It can be difficult to become involved in research for the first time. Especially if you are a pre-clinical student and do not see academic consultants every day as clinical students might do on placement. Some ways to get around that is to:
- Search for academics working in the specialty of your interest on the university website and email them
- Ask the medical research society at your university for assistance. They might already have established collaboration with researchers working in the area of your interest
- Ask any clinical students you know for their research contacts
When you are in touch with an academic researcher, you will be able to discuss what your interests are, and then to agree on a project.
As a clinical student, you may have an opportunity to write a case report about a patient living with a rare disease. This could be related to something unusual about their condition, diagnosis or treatment. Case reports can inform other clinicians when they are caring for patients with the same condition. It goes without saying, that you would need to have the patient’s consent to publish such a report.
Lastly, if you have an interest in specific rare diseases or to know more, you can read academic journals with a rare disease focus. The best-known rare disease journal is the Orphanet Journal of Rare Diseases, but there are many more. Including the Journal of Rare Diseases, Journal of Rare Diseases Research & Treatment, Therapeutic Advances in Rare Disease as well as specialty-specific journals.
10. Do an intercalated degree in genetics / genomic medicine
More than 80% of rare diseases are genetic , therefore genetics and rare diseases are intrinsically interlinked. Additionally, we have recently learned the power of genomics in shortening the diagnostic odyssey through the 100,000 Genomes project and the implementation of next generation sequencing for rare disease diagnostics within the NHS. Therefore, an intercalated degree in genetics or genomic medicine, would undoubtedly be useful if you want to learn more about rare diseases and it would be a great opportunity to have some protected time to do a research project in this area.Agata Oliwa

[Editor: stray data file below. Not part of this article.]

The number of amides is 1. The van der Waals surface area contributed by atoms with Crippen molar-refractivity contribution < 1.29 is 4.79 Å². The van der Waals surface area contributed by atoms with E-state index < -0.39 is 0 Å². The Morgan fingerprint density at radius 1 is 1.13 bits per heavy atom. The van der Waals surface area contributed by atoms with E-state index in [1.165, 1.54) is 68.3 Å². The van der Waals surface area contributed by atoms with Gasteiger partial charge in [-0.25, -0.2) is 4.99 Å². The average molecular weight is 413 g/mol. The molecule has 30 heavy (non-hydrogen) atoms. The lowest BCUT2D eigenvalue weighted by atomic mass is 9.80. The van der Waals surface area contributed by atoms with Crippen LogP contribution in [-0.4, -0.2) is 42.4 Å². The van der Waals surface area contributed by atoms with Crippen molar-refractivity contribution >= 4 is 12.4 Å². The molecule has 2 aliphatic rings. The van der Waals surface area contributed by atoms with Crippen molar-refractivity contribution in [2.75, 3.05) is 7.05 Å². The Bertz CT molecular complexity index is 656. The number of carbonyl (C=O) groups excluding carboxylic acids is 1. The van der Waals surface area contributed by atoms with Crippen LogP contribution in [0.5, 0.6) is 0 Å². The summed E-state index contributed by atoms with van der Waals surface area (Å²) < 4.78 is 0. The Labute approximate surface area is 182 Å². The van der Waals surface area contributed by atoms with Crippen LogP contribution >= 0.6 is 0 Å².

11. Sign up to newsletters about rare disease and follow rare disease organisations on social media platforms
To keep up to date with the developments in the area of rare diseases, subscribe to newsletters. It’s also a good idea to follow rare disease organisations on social media. Here are a few that I think would be worth your attention:
- Medics 4 Rare Diseases: Twitter; Instagram; LinkedIn and Facebook
- Cambridge Rare Disease Network: https://www.camraredisease.org
- Rare Disease UK / Genetic Alliance UK / Syndromes Without a Name (SWAN) UK: https://www.raredisease.org.uk
- European Organisation for Rare Diseases: https://www.eurordis.org
12. Save this post for future reference!
The fact that you are reading this blog post means that you are already doing a great job. Learning about rare disease should be intuitive and educational resources should be easily accessible.
In “12 Tips To Learn About Rare Diseases ” I have presented you with various ways to learn more about rare diseases as a medical student. It is a long list and I don’t intend for it to be overwhelming. I hope that it is comprehensive so that it inspires you. If you complete M4RD’s Rare Disease 101 module, you will have done more than the majority of current medical students. You will then also be able to educate others on rare diseases.
I hope you enjoy your journey of learning more about rare diseases as we #DareToThinkRare together!
 UK Department of Health, “The UK Strategy for Rare Diseases,” 2013: https://assets.publishing.service.gov.uk/government/uploads/system/uploads/attachment_data/file/260562/UK_Strategy_for_Rare_Diseases.pdf (accessed Jun. 16, 2022).
 European Commission, “Rare diseases,” 2022: https://ec.europa.eu/health/non-communicable-diseases/steering-group/rare-diseases_en (accessed Jun. 16, 2022).